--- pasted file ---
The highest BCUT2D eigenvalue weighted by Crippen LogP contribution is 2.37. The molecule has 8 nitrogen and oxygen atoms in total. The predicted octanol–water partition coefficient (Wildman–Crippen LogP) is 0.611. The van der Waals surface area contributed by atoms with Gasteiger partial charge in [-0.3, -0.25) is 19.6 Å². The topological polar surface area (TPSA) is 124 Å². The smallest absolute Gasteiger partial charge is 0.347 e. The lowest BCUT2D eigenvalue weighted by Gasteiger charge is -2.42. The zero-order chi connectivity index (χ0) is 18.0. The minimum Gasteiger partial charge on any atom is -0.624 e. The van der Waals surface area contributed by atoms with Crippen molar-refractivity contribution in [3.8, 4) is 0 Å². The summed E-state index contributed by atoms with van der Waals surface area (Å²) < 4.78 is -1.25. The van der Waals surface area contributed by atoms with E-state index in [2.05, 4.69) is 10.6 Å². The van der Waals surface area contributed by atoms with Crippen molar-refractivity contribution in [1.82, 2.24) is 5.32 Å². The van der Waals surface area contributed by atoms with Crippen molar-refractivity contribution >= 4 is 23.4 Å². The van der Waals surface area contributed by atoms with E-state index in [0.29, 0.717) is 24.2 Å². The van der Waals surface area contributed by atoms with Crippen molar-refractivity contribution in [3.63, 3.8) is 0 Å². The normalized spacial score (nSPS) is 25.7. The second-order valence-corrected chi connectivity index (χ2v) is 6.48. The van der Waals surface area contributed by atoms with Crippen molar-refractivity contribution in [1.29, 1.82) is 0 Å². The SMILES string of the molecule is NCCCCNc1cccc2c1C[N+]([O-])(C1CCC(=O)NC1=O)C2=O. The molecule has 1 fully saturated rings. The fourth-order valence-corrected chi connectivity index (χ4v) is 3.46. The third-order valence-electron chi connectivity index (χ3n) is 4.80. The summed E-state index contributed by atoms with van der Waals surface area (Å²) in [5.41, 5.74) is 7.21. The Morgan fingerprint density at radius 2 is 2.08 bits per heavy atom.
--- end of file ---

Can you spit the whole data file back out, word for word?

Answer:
The highest BCUT2D eigenvalue weighted by Crippen LogP contribution is 2.37. The molecule has 8 nitrogen and oxygen atoms in total. The predicted octanol–water partition coefficient (Wildman–Crippen LogP) is 0.611. The van der Waals surface area contributed by atoms with Gasteiger partial charge in [-0.3, -0.25) is 19.6 Å². The topological polar surface area (TPSA) is 124 Å². The smallest absolute Gasteiger partial charge is 0.347 e. The lowest BCUT2D eigenvalue weighted by Gasteiger charge is -2.42. The zero-order chi connectivity index (χ0) is 18.0. The minimum Gasteiger partial charge on any atom is -0.624 e. The van der Waals surface area contributed by atoms with Crippen molar-refractivity contribution in [3.8, 4) is 0 Å². The summed E-state index contributed by atoms with van der Waals surface area (Å²) < 4.78 is -1.25. The van der Waals surface area contributed by atoms with E-state index in [2.05, 4.69) is 10.6 Å². The van der Waals surface area contributed by atoms with Crippen molar-refractivity contribution in [1.82, 2.24) is 5.32 Å². The van der Waals surface area contributed by atoms with Crippen molar-refractivity contribution >= 4 is 23.4 Å². The van der Waals surface area contributed by atoms with E-state index in [0.29, 0.717) is 24.2 Å². The van der Waals surface area contributed by atoms with Crippen molar-refractivity contribution in [3.63, 3.8) is 0 Å². The normalized spacial score (nSPS) is 25.7. The second-order valence-corrected chi connectivity index (χ2v) is 6.48. The van der Waals surface area contributed by atoms with Crippen molar-refractivity contribution in [1.29, 1.82) is 0 Å². The SMILES string of the molecule is NCCCCNc1cccc2c1C[N+]([O-])(C1CCC(=O)NC1=O)C2=O. The molecule has 1 fully saturated rings. The fourth-order valence-corrected chi connectivity index (χ4v) is 3.46. The third-order valence-electron chi connectivity index (χ3n) is 4.80. The summed E-state index contributed by atoms with van der Waals surface area (Å²) in [5.41, 5.74) is 7.21. The Morgan fingerprint density at radius 2 is 2.08 bits per heavy atom.